The right-wing think-tank The Henry Jackson Society has apologised to Huda TV and paid the Muslim educational channel damages after falsely accusing it of having a “radical agenda.”
Huda TV brought libel proceedings against HJS after it published a report titled “Extremism on the Airwaves: Islamist broadcasting in the UK” in November 2018.
HJS said that the report “explores how Islamist extremists use our broadcast networks to further their radical agenda.” The think-tank called for Huda TV to face more regulatory intervention based on false allegations about it hosting “Islamist extremist content.”
In its apology The Henry Jackson Society said: “In the report published by the Henry Jackson Society titled ‘Extremism on the Airwaves’, authored by Emma Webb and published on 21 November 2018, and in an accompanying news release and a summary on our website, we identified Huda Television Limited as one of the channels that we stated ‘have faced an insufficient and concerning lack of regulatory scrutiny’ in the UK. In particular we stated that a number of articles appearing on the website www.huda.tv were published by Huda Television Limited and that its channel regularly publishes content containing Islamist extremist subject matter.
“This was incorrect. The articles were in fact published by a separate Egyptian based entity called Huda TV, which operates the website www.huda.tv. No such content appears on Huda Television Limited’s website (www.hudatv.co.uk).
“Further, we stated in the report that nine identified extremist speakers, whose profiles were listed on the website www.huda.tv, had appeared on Huda Television Limited’s channel. This was incorrect in relation to the majority of the speakers identified. We also accept that it was wrong to suggest that Huda Television Limited almost ubiquitously hosts well-known extremist speakers.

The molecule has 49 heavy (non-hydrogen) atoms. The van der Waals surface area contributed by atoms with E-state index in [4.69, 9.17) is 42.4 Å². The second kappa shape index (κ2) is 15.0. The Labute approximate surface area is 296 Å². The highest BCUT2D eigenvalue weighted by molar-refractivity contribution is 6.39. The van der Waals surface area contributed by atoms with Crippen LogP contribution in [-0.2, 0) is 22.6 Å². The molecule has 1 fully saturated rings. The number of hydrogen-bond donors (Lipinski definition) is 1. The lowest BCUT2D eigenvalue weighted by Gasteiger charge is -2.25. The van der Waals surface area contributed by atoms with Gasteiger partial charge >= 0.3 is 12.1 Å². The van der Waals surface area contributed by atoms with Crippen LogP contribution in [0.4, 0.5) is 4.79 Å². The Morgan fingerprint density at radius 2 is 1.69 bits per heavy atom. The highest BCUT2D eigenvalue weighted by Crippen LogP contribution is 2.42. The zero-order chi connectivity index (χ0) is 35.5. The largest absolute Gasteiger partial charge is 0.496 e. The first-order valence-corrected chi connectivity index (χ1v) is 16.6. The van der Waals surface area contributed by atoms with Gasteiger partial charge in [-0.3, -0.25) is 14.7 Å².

“We apologise to Huda Television Limited for all the incorrect statements made, and in light of this, we have agreed to pay Huda Televison Limited damages and legal costs. We also accept that these matters were not a basis for stating that Huda Television Limited should have faced greater regulatory scrutiny.”
Following the settlement Jamil Rashid, Director of Huda TV, spoke of the mental distress suffered by him and the workers at the television station since the report was published on 21st November 2018.
“The publication of the 2018 report falsely accusing Huda of extremism has had a massive effect on me personally and on the company,” he said. “The last two years have been a nightmare. The allegations that The Henry Jackson Society made were completely untrue and today’s apology has completely exonerated us. This should serve as an example to everyone, especially The Henry Jackson Society that they cannot smear anyone with lies and inaccurate reporting and if they do, they will pay a price for it.”
The HJS promotes itself as “working across borders and party lines to combat extremism, advance democracy and real human rights – and make a stand in an increasingly uncertain world.”
But a 2015 report by Spinwatch claimed that HJS “is the leading exponent of neoconservatism in the UK today grounded in a transatlantic tradition deeply influenced by Islamophobia and an open embrace of the ‘War on Terror’.”
The report said that over time HJS had “adopted a more conservative political agenda, especially in relation to its unflinching support for Israel and the promotion of increasingly Islamophobic policies, both domestically and internationally.”